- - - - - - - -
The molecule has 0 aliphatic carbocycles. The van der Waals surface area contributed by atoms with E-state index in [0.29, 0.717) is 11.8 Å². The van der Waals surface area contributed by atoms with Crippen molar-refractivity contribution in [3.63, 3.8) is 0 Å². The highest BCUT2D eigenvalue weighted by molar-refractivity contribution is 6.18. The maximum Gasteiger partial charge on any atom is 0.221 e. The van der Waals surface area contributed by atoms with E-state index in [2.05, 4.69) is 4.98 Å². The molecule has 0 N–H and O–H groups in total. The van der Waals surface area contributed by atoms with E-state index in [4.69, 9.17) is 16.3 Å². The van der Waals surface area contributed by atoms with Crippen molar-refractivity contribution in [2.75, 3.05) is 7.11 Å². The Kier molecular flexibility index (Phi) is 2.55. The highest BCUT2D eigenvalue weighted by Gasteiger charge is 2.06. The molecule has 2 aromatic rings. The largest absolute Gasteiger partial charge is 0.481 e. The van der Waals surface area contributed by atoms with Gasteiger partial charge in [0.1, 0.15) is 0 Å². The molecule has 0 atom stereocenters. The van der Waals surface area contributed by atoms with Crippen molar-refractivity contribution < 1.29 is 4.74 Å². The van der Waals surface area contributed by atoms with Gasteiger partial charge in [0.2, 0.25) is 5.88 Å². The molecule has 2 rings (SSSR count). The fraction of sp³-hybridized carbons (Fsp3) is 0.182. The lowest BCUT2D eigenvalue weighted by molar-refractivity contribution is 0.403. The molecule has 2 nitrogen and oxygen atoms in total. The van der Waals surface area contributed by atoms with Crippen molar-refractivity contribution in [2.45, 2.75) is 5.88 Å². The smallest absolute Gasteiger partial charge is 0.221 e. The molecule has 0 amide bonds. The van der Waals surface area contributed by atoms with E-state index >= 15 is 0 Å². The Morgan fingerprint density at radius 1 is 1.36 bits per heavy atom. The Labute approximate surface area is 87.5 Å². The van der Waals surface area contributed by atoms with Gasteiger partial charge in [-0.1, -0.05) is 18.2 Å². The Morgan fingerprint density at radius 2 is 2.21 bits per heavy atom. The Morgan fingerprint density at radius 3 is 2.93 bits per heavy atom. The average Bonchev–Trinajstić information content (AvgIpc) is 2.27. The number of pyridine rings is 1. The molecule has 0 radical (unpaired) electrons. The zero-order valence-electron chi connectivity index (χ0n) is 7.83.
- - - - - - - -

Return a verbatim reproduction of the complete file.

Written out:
The molecule has 0 aliphatic carbocycles. The van der Waals surface area contributed by atoms with E-state index in [0.29, 0.717) is 11.8 Å². The van der Waals surface area contributed by atoms with Crippen molar-refractivity contribution in [3.63, 3.8) is 0 Å². The highest BCUT2D eigenvalue weighted by molar-refractivity contribution is 6.18. The maximum Gasteiger partial charge on any atom is 0.221 e. The van der Waals surface area contributed by atoms with E-state index in [2.05, 4.69) is 4.98 Å². The molecule has 0 N–H and O–H groups in total. The van der Waals surface area contributed by atoms with E-state index in [4.69, 9.17) is 16.3 Å². The van der Waals surface area contributed by atoms with Crippen molar-refractivity contribution in [2.75, 3.05) is 7.11 Å². The Kier molecular flexibility index (Phi) is 2.55. The highest BCUT2D eigenvalue weighted by Gasteiger charge is 2.06. The molecule has 2 aromatic rings. The largest absolute Gasteiger partial charge is 0.481 e. The van der Waals surface area contributed by atoms with Gasteiger partial charge in [0.1, 0.15) is 0 Å². The molecule has 0 atom stereocenters. The van der Waals surface area contributed by atoms with Crippen molar-refractivity contribution < 1.29 is 4.74 Å². The van der Waals surface area contributed by atoms with Gasteiger partial charge in [0.2, 0.25) is 5.88 Å². The molecule has 2 rings (SSSR count). The fraction of sp³-hybridized carbons (Fsp3) is 0.182. The lowest BCUT2D eigenvalue weighted by molar-refractivity contribution is 0.403. The molecule has 2 nitrogen and oxygen atoms in total. The van der Waals surface area contributed by atoms with Crippen molar-refractivity contribution in [2.45, 2.75) is 5.88 Å². The smallest absolute Gasteiger partial charge is 0.221 e. The molecule has 0 amide bonds. The van der Waals surface area contributed by atoms with E-state index >= 15 is 0 Å². The Morgan fingerprint density at radius 1 is 1.36 bits per heavy atom. The Labute approximate surface area is 87.5 Å². The van der Waals surface area contributed by atoms with Gasteiger partial charge in [-0.1, -0.05) is 18.2 Å². The Morgan fingerprint density at radius 2 is 2.21 bits per heavy atom. The Morgan fingerprint density at radius 3 is 2.93 bits per heavy atom. The average Bonchev–Trinajstić information content (AvgIpc) is 2.27. The number of pyridine rings is 1. The molecule has 0 radical (unpaired) electrons. The zero-order valence-electron chi connectivity index (χ0n) is 7.83.